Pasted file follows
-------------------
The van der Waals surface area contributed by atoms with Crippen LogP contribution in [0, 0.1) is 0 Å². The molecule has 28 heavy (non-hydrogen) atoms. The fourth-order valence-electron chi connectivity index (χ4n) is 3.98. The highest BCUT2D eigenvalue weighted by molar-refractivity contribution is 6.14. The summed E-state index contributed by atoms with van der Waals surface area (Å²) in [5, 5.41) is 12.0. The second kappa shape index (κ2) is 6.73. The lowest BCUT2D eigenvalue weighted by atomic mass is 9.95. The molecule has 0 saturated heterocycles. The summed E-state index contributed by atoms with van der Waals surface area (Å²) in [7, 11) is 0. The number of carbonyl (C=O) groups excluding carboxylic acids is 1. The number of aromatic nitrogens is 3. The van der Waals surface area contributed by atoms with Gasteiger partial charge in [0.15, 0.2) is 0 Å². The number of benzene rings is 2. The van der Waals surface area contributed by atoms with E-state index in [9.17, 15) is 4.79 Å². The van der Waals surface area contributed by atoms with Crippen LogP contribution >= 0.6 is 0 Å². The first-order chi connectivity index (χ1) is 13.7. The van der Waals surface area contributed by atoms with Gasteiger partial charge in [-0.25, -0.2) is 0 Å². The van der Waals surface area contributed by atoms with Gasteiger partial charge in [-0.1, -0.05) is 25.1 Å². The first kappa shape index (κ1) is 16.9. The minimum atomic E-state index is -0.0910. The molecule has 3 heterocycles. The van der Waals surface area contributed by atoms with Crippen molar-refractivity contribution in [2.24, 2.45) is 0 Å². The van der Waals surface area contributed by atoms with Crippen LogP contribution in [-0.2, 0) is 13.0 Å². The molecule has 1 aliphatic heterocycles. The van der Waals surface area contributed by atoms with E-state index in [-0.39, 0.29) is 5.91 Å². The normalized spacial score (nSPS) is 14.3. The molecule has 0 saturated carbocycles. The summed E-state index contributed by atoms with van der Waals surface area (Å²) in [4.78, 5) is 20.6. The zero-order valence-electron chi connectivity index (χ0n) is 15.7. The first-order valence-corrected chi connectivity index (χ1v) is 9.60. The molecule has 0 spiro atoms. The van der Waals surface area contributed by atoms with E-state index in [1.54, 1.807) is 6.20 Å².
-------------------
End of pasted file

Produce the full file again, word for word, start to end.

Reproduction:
The van der Waals surface area contributed by atoms with Crippen LogP contribution in [0, 0.1) is 0 Å². The molecule has 28 heavy (non-hydrogen) atoms. The fourth-order valence-electron chi connectivity index (χ4n) is 3.98. The highest BCUT2D eigenvalue weighted by molar-refractivity contribution is 6.14. The summed E-state index contributed by atoms with van der Waals surface area (Å²) in [5, 5.41) is 12.0. The second kappa shape index (κ2) is 6.73. The lowest BCUT2D eigenvalue weighted by atomic mass is 9.95. The molecule has 0 saturated heterocycles. The summed E-state index contributed by atoms with van der Waals surface area (Å²) in [7, 11) is 0. The number of carbonyl (C=O) groups excluding carboxylic acids is 1. The number of aromatic nitrogens is 3. The van der Waals surface area contributed by atoms with Gasteiger partial charge in [0.15, 0.2) is 0 Å². The number of benzene rings is 2. The van der Waals surface area contributed by atoms with E-state index in [9.17, 15) is 4.79 Å². The van der Waals surface area contributed by atoms with Crippen LogP contribution >= 0.6 is 0 Å². The first-order chi connectivity index (χ1) is 13.7. The van der Waals surface area contributed by atoms with Gasteiger partial charge in [-0.25, -0.2) is 0 Å². The van der Waals surface area contributed by atoms with Gasteiger partial charge in [-0.1, -0.05) is 25.1 Å². The first kappa shape index (κ1) is 16.9. The minimum atomic E-state index is -0.0910. The molecule has 3 heterocycles. The van der Waals surface area contributed by atoms with Crippen molar-refractivity contribution in [2.24, 2.45) is 0 Å². The van der Waals surface area contributed by atoms with Crippen LogP contribution in [-0.2, 0) is 13.0 Å². The molecule has 1 aliphatic heterocycles. The van der Waals surface area contributed by atoms with E-state index in [-0.39, 0.29) is 5.91 Å². The normalized spacial score (nSPS) is 14.3. The molecule has 0 saturated carbocycles. The summed E-state index contributed by atoms with van der Waals surface area (Å²) in [4.78, 5) is 20.6. The zero-order valence-electron chi connectivity index (χ0n) is 15.7. The first-order valence-corrected chi connectivity index (χ1v) is 9.60. The molecule has 0 spiro atoms. The van der Waals surface area contributed by atoms with E-state index in [1.54, 1.807) is 6.20 Å².